As he stood up and straightened his coat, he knew that what he was doing was for the greater good.  He looked around the back alley. People needed him to help them relieve themselves of their burdens.  Patrick heaved a sigh; there were so many souls to save.

***************************

Psychologists and psychiatrists speak long and hard about psychopaths.  But even they don’t know why one is created or if are they born.  What they do know is that they can function in society their entire lives with no one knowing about their dark side.  Patrick was good at his job.

 

The end

A Missed Day

 

Tomorrow is the day,

Start running I will!

Salads for lunch,

Lose weight with no pill!

 

The next thing you know,

Days have gone by,

You missed it again,

You think with a sigh.

 

Tomorrow anew,

My routine begins!

I dedicate my life,

To stop all my sins!

 

But there’s a party tonight,

And a luncheon to do,

Next week I’ll begin,

On making me new.

 

Perhaps the next month,

Would be better to start,

A new way of living,

Ooh I love this new tart!

 

Never forget,

That day that you missed,

Is now gone forever,

Forever dismissed.

The Purpose of Life

You will notice that I didn’t say ‘Meaning of Life”.   Because, quite frankly, the meaning will be different for everyone. And that meaning will be based on what we have experienced of said life. We all want something different out of life. Some want children, to continue their bloodline. Some want success measured perhaps by money or by accolades. Some just want to be happy, the esoteric state that is, once again, different for everyone.

But the purpose of life it’s much easier. In its simplest terms:  it is to live.  That is the purpose of all life. From the lowest form of mold and bacteria to plants and animals. Even fire can be said to have a life as it appears to strive to continue its existence. But fire doesn’t think or feel or plot. Fire simply is. It isn’t vindictive or cruel or mean. But the results left behind are often described that way.

The only ones who truly are cruel and vindictive are people. We are the ones who search for meaning and yet we often pervert that meaning into something dark and evil.  Fortunately, most people look for the good and try to continue that. But as the saying goes: one bad apple can spoil the whole bushel. (I know, I know, I didn’t get that quite right. But the intent is there.)

When I was thinking about this post, I was wondering about the meaning of life. And then it dawned on me, what about the animals of the world? If life has to have a meaning then what about our pets? Do they have meaning? Ask anyone that shares a life with a pet and the answer is an unqualified yes! That is their meaning to us, what about to them?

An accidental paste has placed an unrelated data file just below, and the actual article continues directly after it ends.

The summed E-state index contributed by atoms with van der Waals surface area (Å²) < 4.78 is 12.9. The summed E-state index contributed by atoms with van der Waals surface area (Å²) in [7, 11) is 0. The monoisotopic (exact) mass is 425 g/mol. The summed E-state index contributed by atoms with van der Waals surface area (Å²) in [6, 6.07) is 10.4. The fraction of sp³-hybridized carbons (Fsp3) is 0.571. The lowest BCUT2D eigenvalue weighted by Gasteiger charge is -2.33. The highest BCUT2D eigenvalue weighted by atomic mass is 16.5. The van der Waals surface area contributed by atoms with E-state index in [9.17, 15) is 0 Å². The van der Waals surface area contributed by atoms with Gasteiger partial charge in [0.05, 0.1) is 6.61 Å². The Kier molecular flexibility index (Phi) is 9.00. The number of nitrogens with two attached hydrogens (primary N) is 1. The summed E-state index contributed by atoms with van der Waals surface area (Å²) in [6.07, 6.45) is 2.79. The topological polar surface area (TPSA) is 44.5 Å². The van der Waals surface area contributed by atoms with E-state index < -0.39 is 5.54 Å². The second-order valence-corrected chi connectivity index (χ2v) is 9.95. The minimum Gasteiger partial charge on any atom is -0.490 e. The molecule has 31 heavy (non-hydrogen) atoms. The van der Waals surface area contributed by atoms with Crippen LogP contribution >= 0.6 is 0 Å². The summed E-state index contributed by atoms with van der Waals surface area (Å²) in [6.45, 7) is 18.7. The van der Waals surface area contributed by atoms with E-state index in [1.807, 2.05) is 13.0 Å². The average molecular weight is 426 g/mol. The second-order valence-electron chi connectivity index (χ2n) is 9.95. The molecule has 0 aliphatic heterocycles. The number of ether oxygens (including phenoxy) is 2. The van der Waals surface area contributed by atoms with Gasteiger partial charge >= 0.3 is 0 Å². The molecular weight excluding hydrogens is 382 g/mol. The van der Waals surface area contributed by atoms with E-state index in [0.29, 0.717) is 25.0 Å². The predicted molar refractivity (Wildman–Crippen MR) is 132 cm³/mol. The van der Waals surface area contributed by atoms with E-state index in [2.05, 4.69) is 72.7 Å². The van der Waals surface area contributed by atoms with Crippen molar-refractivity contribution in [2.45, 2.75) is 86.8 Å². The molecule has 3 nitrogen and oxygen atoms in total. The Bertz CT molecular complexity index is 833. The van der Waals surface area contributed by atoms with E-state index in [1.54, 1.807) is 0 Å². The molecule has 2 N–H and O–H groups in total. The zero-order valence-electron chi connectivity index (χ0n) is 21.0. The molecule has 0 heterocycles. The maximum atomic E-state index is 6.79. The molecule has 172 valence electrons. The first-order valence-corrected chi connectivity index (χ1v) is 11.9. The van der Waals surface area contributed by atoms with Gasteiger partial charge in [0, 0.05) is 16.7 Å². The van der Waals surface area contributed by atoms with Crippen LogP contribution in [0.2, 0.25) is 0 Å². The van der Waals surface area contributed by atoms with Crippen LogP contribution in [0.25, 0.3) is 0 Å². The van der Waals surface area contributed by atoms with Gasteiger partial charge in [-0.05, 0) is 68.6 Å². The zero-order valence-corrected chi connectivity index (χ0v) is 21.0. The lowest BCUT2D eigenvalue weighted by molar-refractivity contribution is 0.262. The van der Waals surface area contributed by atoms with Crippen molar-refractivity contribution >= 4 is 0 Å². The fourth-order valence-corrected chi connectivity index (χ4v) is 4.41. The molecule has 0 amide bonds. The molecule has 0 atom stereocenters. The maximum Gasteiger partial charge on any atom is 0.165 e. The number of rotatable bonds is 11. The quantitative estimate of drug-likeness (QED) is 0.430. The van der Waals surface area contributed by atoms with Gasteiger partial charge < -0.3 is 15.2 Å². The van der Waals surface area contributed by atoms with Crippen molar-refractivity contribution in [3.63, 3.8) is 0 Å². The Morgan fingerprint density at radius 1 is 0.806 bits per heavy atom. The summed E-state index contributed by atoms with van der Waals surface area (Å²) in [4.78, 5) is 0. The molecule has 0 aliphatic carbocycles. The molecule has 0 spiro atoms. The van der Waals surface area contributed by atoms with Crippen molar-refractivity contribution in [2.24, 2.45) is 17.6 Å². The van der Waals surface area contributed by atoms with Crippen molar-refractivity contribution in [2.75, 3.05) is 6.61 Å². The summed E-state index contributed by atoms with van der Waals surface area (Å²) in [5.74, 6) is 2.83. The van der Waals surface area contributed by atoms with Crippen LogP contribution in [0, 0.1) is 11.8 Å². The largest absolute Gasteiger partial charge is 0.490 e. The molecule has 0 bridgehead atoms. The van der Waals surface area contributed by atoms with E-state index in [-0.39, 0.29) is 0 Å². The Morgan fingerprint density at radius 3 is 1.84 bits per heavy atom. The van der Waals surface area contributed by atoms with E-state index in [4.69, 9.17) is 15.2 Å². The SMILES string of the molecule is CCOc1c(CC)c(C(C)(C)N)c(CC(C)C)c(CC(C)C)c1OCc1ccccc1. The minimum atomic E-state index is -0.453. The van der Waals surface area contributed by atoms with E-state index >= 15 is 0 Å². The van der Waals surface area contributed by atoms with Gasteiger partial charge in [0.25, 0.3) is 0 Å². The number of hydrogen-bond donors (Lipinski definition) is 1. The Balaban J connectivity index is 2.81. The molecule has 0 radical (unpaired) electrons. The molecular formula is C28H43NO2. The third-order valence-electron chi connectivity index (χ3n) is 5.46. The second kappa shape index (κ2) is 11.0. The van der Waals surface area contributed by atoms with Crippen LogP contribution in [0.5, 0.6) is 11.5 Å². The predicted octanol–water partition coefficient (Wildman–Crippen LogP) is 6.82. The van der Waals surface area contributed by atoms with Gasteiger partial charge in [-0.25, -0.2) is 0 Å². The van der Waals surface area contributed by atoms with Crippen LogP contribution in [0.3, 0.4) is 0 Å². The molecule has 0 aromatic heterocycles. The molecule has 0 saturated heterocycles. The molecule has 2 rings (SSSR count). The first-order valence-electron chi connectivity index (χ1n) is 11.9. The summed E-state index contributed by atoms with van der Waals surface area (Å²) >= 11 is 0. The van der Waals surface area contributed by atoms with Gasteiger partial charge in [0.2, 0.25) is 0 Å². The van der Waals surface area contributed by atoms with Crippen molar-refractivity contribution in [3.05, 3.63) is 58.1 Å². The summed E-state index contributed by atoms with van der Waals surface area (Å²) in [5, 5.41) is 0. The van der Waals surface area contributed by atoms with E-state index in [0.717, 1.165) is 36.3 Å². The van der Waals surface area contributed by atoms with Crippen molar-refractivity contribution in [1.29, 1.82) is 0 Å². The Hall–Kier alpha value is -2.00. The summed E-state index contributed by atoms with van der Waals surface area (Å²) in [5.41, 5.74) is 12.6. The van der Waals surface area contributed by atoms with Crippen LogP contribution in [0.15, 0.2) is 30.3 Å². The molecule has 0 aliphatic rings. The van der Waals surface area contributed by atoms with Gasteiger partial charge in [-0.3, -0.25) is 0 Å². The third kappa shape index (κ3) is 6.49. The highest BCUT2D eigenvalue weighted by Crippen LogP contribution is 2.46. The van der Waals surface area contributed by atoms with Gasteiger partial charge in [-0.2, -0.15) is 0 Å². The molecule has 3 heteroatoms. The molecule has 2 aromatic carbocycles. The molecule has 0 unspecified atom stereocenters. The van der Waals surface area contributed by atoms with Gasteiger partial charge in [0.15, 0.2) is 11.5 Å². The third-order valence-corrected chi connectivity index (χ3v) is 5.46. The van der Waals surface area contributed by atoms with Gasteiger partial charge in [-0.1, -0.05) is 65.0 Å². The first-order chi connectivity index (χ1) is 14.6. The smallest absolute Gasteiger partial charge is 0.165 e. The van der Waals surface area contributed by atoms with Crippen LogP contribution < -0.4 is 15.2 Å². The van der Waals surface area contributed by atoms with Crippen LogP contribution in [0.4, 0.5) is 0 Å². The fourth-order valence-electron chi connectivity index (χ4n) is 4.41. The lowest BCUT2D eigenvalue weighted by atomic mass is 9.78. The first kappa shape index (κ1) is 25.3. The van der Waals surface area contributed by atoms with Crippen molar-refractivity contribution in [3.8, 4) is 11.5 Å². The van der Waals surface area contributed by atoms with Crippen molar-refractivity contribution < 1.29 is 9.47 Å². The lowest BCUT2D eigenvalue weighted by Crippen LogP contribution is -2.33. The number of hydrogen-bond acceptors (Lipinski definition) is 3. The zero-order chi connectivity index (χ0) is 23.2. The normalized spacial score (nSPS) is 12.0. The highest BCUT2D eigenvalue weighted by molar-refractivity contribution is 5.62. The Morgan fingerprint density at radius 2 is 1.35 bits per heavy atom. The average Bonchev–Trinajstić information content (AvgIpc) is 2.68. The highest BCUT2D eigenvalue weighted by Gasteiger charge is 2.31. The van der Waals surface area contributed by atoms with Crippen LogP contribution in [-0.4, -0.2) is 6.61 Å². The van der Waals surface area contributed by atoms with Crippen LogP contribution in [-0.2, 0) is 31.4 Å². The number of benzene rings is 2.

I am not an animal psychologist or biologist or any kind of ‘gist that relates to the animal world but I have known many. (Mostly four legged, a few two.) From my perspective their concern is food, evacuation and something I call love. I think love exists in the animal world. Some people are uncomfortable using that word when talking about dogs and cats and elephants. Use whatever synonym you want, but even a casual server can see the affection that exists.

Perhaps we need to take a few lessons from our pets. They don’t care about three years from now. They probably don’t care about the next 20 minutes. They care about the now.  I know, I know, people can’t function that way. We need to be aware of our future and how to get there or to make it conform to our desires. But perhaps we also need to be aware of the now and not lose track. Perhaps now becomes the steppingstone to the future. Do it right today and tomorrow may take care of itself.

Jesus Walked With Us

When Jesus walked the earth

Our dear Lord Make it so

A teacher here is needed

So much we need to know

 

We sing His songs of praise

And deep within the words

Is everything we need to know

Just like the morning birds

 

We can walk the world with Him

Resting gently in this place

All it takes is a little Faith

To reach that state of grace

 

To reach that state of grace

All it takes is a little Faith

Resting gently in this place

We can walk the world with Him

 

Just like the morning birds

Is everything we need to know

And deep within the words

We sing His songs of praise

 

So much we need to know

A teacher here is needed

Our dear Lord made it so

When Jesus walked the earth

The Value of Failure

We’ve all done it. Some more than others of course. But it is part of the learning curve. Some successes were only possible because of the failure that preceded it. So why are we so afraid of it?

Nowadays it seems we don’t want to teach our children the value of failure. There’s a lovely story I refer to quite often about an older man taking his grandchild to a skating rink for the first time.  The man holds the young boy’s hands to get him on the ice and then throws his own arms into the air and says “fall down”. Of course, little boy does. The grandfather repeats this a few more times until the boy asks his grandfather ‘why?”. His reply surprised me when I first heard it: “It is to teach you not to be afraid to fall. You’ve already done it.”  Brilliant!